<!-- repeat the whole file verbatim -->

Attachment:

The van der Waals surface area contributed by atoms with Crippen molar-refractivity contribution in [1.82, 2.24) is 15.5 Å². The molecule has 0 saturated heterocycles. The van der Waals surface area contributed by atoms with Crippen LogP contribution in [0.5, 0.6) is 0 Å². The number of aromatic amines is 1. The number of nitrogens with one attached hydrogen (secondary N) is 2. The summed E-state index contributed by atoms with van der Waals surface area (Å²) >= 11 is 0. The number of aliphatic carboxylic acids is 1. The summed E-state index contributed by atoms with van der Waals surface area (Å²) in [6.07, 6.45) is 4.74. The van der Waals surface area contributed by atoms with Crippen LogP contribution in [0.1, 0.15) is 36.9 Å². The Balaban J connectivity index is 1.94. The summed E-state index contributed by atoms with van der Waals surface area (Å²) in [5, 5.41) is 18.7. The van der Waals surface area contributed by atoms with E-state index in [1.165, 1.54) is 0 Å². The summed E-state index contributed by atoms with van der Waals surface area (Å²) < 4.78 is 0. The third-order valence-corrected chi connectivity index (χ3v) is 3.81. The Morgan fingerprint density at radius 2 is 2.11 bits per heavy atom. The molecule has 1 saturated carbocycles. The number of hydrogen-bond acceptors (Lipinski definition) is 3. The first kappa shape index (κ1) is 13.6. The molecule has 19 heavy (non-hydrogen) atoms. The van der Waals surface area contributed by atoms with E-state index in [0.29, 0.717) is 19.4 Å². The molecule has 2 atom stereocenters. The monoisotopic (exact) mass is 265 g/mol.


The van der Waals surface area contributed by atoms with Crippen molar-refractivity contribution in [1.82, 2.24) is 15.5 Å². The molecule has 0 saturated heterocycles. The van der Waals surface area contributed by atoms with Crippen LogP contribution in [0.5, 0.6) is 0 Å². The number of aromatic amines is 1. The number of nitrogens with one attached hydrogen (secondary N) is 2. The summed E-state index contributed by atoms with van der Waals surface area (Å²) >= 11 is 0. The number of aliphatic carboxylic acids is 1. The summed E-state index contributed by atoms with van der Waals surface area (Å²) in [6.07, 6.45) is 4.74. The van der Waals surface area contributed by atoms with Crippen LogP contribution in [0.1, 0.15) is 36.9 Å². The Balaban J connectivity index is 1.94. The summed E-state index contributed by atoms with van der Waals surface area (Å²) in [5, 5.41) is 18.7. The van der Waals surface area contributed by atoms with E-state index in [1.165, 1.54) is 0 Å². The summed E-state index contributed by atoms with van der Waals surface area (Å²) < 4.78 is 0. The third-order valence-corrected chi connectivity index (χ3v) is 3.81. The Morgan fingerprint density at radius 2 is 2.11 bits per heavy atom. The molecule has 1 saturated carbocycles. The number of hydrogen-bond acceptors (Lipinski definition) is 3. The first kappa shape index (κ1) is 13.6. The molecule has 19 heavy (non-hydrogen) atoms. The van der Waals surface area contributed by atoms with E-state index in [0.29, 0.717) is 19.4 Å². The molecule has 2 atom stereocenters. The monoisotopic (exact) mass is 265 g/mol.